The Volokh Conspiracy
Mostly law professors | Sometimes contrarian | Often libertarian | Always independent
In Stay You, LLC v. H&M Hennes & Mauritz, LP (S.D.N.Y.), plaintiff is claiming that defendant's use of the phrase "Stay True Stay You" infringes plaintiff's trademark "Stay You," and the defendant is arguing (among other things) that "the Urban Dictionary definition of 'Stay You" is strong evidence that the phrase is in common usage and therefore also diminishes the strength of Plaintiff's mark." But Judge Kimba Wood concluded Friday that the definition was inadmissible:
There is little Second Circuit case law regarding the admissibility of Urban Dictionary definitions. Where courts have referenced Urban Dictionary, they have typically done so only in passing to explain unfamiliar slang words or common phrases….
[T]he definitions should be excluded [in this case] under Rule 403 due to their lack of probative value. Urbandictionary.com is a crowdsourced online dictionary that allows users to anonymously publish their own definitions. The website provides few content guidelines for users. Content Guidelines, URBAN DICTIONARY (instructing users to "be creative [and] have fun"). When a user submits a definition, it goes through a perfunctory review process before it is published online. A single word can have hundreds of definitions submitted by various users over the years. Due to the constantly expanding nature of the website, Urban Dictionary explicitly states that it "does not and cannot review all Content published to the Website or created by users accessing the Website[.]"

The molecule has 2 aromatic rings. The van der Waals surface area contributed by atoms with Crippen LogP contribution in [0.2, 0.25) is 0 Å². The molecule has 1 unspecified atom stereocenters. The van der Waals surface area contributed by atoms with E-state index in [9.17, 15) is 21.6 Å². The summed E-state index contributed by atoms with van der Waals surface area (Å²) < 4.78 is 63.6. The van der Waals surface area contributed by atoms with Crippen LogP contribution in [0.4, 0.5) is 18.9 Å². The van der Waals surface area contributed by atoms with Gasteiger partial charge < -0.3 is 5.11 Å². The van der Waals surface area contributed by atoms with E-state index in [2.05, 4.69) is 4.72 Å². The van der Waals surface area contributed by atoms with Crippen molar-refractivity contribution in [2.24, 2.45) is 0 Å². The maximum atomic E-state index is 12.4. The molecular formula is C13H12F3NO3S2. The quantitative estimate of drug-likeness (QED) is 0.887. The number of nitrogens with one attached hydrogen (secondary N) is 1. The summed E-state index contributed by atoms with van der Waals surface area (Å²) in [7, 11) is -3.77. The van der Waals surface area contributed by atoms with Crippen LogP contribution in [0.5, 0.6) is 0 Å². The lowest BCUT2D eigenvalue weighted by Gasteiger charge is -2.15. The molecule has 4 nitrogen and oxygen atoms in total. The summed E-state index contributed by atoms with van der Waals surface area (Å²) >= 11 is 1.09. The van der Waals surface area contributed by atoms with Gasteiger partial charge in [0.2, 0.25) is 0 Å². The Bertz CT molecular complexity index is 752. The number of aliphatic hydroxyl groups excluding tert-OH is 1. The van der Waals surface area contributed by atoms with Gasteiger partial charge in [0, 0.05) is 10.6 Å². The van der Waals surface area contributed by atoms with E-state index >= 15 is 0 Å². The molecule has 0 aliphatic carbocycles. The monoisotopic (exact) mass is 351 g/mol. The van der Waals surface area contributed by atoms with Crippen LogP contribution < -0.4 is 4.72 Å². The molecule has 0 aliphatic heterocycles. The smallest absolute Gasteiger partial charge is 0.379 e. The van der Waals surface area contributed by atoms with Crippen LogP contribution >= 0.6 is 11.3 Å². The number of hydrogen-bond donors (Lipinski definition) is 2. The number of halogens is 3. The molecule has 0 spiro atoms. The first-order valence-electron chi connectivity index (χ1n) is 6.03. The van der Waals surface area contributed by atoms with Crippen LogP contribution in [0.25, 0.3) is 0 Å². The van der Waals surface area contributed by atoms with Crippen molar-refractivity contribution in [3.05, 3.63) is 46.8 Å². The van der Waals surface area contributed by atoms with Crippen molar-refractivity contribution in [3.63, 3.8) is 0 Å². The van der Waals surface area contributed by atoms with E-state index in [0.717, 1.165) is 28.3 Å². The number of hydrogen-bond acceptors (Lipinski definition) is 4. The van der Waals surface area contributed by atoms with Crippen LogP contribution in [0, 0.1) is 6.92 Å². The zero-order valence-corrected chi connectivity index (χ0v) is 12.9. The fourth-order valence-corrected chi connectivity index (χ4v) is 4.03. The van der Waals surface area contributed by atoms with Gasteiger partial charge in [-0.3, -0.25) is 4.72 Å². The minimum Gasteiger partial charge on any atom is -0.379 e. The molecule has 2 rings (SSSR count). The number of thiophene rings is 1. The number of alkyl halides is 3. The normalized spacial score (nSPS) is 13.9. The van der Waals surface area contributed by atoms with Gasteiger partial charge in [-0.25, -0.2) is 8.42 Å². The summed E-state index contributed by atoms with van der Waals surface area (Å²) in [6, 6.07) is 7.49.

For these reasons, the Urban Dictionary definitions upon which Plaintiff relies are unreliable. Their probative value is substantially outweighed by the danger of (1) confusing the issues (i.e., the jury may incorrectly assume the definitions of "Stay You" or "Stay True" are at issue), (2) misleading the jury about the strength of Plaintiff's mark or Defendant's fair use defense, or (3) wasting time….